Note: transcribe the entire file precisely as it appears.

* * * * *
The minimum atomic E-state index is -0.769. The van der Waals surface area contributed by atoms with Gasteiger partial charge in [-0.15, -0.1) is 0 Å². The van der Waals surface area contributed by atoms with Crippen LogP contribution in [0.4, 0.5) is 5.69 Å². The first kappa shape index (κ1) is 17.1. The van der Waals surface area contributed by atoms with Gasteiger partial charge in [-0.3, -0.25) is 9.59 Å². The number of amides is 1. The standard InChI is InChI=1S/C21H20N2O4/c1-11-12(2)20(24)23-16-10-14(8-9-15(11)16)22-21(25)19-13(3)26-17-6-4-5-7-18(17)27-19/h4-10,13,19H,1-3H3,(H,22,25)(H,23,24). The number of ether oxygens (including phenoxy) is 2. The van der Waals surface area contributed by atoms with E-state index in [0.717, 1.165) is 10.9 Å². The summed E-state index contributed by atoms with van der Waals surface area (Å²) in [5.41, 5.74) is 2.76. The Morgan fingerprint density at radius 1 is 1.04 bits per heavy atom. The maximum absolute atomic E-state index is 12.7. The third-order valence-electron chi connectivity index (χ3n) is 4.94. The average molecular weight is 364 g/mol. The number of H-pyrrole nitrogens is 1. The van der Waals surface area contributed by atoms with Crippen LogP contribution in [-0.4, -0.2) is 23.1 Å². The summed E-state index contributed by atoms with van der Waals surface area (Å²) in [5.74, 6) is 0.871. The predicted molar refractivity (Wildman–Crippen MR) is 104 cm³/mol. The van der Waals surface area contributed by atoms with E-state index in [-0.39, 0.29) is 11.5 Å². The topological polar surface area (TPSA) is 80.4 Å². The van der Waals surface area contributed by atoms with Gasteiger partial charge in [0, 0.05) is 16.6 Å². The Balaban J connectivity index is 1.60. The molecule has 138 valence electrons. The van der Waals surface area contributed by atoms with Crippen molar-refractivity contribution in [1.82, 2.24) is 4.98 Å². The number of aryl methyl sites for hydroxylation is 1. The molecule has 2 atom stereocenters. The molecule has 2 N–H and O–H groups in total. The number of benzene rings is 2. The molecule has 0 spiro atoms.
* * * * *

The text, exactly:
The minimum atomic E-state index is -0.769. The van der Waals surface area contributed by atoms with Gasteiger partial charge in [-0.15, -0.1) is 0 Å². The van der Waals surface area contributed by atoms with Crippen LogP contribution in [0.4, 0.5) is 5.69 Å². The first kappa shape index (κ1) is 17.1. The van der Waals surface area contributed by atoms with Gasteiger partial charge in [-0.3, -0.25) is 9.59 Å². The number of amides is 1. The standard InChI is InChI=1S/C21H20N2O4/c1-11-12(2)20(24)23-16-10-14(8-9-15(11)16)22-21(25)19-13(3)26-17-6-4-5-7-18(17)27-19/h4-10,13,19H,1-3H3,(H,22,25)(H,23,24). The number of ether oxygens (including phenoxy) is 2. The van der Waals surface area contributed by atoms with E-state index in [0.717, 1.165) is 10.9 Å². The summed E-state index contributed by atoms with van der Waals surface area (Å²) in [5.41, 5.74) is 2.76. The Morgan fingerprint density at radius 1 is 1.04 bits per heavy atom. The maximum absolute atomic E-state index is 12.7. The third-order valence-electron chi connectivity index (χ3n) is 4.94. The average molecular weight is 364 g/mol. The number of H-pyrrole nitrogens is 1. The van der Waals surface area contributed by atoms with Crippen LogP contribution in [-0.4, -0.2) is 23.1 Å². The summed E-state index contributed by atoms with van der Waals surface area (Å²) in [5.74, 6) is 0.871. The predicted molar refractivity (Wildman–Crippen MR) is 104 cm³/mol. The van der Waals surface area contributed by atoms with E-state index in [-0.39, 0.29) is 11.5 Å². The topological polar surface area (TPSA) is 80.4 Å². The van der Waals surface area contributed by atoms with Gasteiger partial charge in [0, 0.05) is 16.6 Å². The Balaban J connectivity index is 1.60. The molecule has 138 valence electrons. The van der Waals surface area contributed by atoms with Crippen molar-refractivity contribution in [1.82, 2.24) is 4.98 Å². The number of aryl methyl sites for hydroxylation is 1. The molecule has 2 atom stereocenters. The molecule has 2 N–H and O–H groups in total. The number of benzene rings is 2. The molecule has 0 spiro atoms.